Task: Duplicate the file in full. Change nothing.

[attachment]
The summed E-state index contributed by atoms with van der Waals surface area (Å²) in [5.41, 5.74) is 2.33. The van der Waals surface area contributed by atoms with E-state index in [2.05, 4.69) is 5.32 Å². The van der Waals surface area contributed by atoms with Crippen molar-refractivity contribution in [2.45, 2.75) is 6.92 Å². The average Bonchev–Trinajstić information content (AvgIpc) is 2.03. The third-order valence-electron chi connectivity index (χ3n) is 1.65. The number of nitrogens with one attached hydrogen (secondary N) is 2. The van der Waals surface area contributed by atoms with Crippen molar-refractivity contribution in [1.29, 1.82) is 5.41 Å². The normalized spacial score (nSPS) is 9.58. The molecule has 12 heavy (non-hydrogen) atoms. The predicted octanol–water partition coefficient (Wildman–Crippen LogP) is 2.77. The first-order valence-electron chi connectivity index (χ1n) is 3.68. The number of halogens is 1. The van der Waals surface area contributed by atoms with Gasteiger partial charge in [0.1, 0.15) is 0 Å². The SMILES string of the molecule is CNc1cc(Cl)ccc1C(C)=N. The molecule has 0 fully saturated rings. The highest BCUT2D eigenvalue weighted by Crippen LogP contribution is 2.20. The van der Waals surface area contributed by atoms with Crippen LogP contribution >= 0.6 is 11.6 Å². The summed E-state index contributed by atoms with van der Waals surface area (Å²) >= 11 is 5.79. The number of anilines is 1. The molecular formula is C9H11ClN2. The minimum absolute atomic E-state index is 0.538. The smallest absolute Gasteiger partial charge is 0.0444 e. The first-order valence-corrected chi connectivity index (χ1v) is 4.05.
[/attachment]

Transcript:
The summed E-state index contributed by atoms with van der Waals surface area (Å²) in [5.41, 5.74) is 2.33. The van der Waals surface area contributed by atoms with E-state index in [2.05, 4.69) is 5.32 Å². The van der Waals surface area contributed by atoms with Crippen molar-refractivity contribution in [2.45, 2.75) is 6.92 Å². The average Bonchev–Trinajstić information content (AvgIpc) is 2.03. The third-order valence-electron chi connectivity index (χ3n) is 1.65. The number of nitrogens with one attached hydrogen (secondary N) is 2. The van der Waals surface area contributed by atoms with Crippen molar-refractivity contribution in [1.29, 1.82) is 5.41 Å². The normalized spacial score (nSPS) is 9.58. The molecule has 12 heavy (non-hydrogen) atoms. The predicted octanol–water partition coefficient (Wildman–Crippen LogP) is 2.77. The first-order valence-electron chi connectivity index (χ1n) is 3.68. The number of halogens is 1. The van der Waals surface area contributed by atoms with Gasteiger partial charge in [0.1, 0.15) is 0 Å². The SMILES string of the molecule is CNc1cc(Cl)ccc1C(C)=N. The molecule has 0 fully saturated rings. The highest BCUT2D eigenvalue weighted by Crippen LogP contribution is 2.20. The van der Waals surface area contributed by atoms with Crippen LogP contribution >= 0.6 is 11.6 Å². The summed E-state index contributed by atoms with van der Waals surface area (Å²) >= 11 is 5.79. The number of anilines is 1. The molecular formula is C9H11ClN2. The minimum absolute atomic E-state index is 0.538. The smallest absolute Gasteiger partial charge is 0.0444 e. The first-order valence-corrected chi connectivity index (χ1v) is 4.05.